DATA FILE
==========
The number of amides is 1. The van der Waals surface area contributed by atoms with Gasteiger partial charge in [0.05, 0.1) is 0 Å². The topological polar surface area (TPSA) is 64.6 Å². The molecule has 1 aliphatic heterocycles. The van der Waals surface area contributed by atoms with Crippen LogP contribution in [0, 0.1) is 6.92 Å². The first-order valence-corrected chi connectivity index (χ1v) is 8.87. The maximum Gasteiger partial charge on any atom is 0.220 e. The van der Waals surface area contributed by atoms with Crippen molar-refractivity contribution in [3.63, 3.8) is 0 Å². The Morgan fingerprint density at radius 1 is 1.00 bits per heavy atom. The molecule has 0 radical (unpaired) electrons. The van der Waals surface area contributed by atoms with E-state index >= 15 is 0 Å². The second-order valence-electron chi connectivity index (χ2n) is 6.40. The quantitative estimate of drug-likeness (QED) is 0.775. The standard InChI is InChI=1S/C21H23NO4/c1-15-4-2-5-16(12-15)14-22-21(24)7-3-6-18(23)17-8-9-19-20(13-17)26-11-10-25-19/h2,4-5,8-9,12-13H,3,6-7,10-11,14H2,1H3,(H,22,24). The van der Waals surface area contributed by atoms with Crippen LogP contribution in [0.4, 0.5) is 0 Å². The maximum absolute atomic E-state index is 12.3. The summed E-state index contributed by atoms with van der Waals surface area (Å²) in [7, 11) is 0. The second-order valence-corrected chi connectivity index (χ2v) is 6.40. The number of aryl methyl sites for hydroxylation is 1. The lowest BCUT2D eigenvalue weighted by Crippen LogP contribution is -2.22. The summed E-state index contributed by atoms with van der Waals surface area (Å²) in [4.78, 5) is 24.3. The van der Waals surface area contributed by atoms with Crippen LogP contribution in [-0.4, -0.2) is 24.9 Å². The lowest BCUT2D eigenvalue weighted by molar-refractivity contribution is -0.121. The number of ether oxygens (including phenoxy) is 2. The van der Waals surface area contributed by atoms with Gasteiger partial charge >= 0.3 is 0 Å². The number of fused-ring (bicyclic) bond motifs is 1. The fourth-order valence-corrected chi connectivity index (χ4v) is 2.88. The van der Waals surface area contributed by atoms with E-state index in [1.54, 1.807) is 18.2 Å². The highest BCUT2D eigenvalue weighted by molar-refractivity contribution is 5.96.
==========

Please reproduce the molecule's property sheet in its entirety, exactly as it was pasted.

The number of amides is 1. The van der Waals surface area contributed by atoms with Gasteiger partial charge in [0.05, 0.1) is 0 Å². The topological polar surface area (TPSA) is 64.6 Å². The molecule has 1 aliphatic heterocycles. The van der Waals surface area contributed by atoms with Crippen LogP contribution in [0, 0.1) is 6.92 Å². The first-order valence-corrected chi connectivity index (χ1v) is 8.87. The maximum Gasteiger partial charge on any atom is 0.220 e. The van der Waals surface area contributed by atoms with Crippen molar-refractivity contribution in [3.63, 3.8) is 0 Å². The Morgan fingerprint density at radius 1 is 1.00 bits per heavy atom. The molecule has 0 radical (unpaired) electrons. The van der Waals surface area contributed by atoms with E-state index >= 15 is 0 Å². The second-order valence-electron chi connectivity index (χ2n) is 6.40. The quantitative estimate of drug-likeness (QED) is 0.775. The standard InChI is InChI=1S/C21H23NO4/c1-15-4-2-5-16(12-15)14-22-21(24)7-3-6-18(23)17-8-9-19-20(13-17)26-11-10-25-19/h2,4-5,8-9,12-13H,3,6-7,10-11,14H2,1H3,(H,22,24). The van der Waals surface area contributed by atoms with Crippen LogP contribution in [0.4, 0.5) is 0 Å². The maximum absolute atomic E-state index is 12.3. The summed E-state index contributed by atoms with van der Waals surface area (Å²) in [7, 11) is 0. The second-order valence-corrected chi connectivity index (χ2v) is 6.40. The number of aryl methyl sites for hydroxylation is 1. The lowest BCUT2D eigenvalue weighted by Crippen LogP contribution is -2.22. The summed E-state index contributed by atoms with van der Waals surface area (Å²) in [4.78, 5) is 24.3. The van der Waals surface area contributed by atoms with Crippen LogP contribution in [-0.4, -0.2) is 24.9 Å². The lowest BCUT2D eigenvalue weighted by molar-refractivity contribution is -0.121. The number of ether oxygens (including phenoxy) is 2. The van der Waals surface area contributed by atoms with Gasteiger partial charge >= 0.3 is 0 Å². The number of fused-ring (bicyclic) bond motifs is 1. The fourth-order valence-corrected chi connectivity index (χ4v) is 2.88. The van der Waals surface area contributed by atoms with E-state index in [1.54, 1.807) is 18.2 Å². The highest BCUT2D eigenvalue weighted by molar-refractivity contribution is 5.96.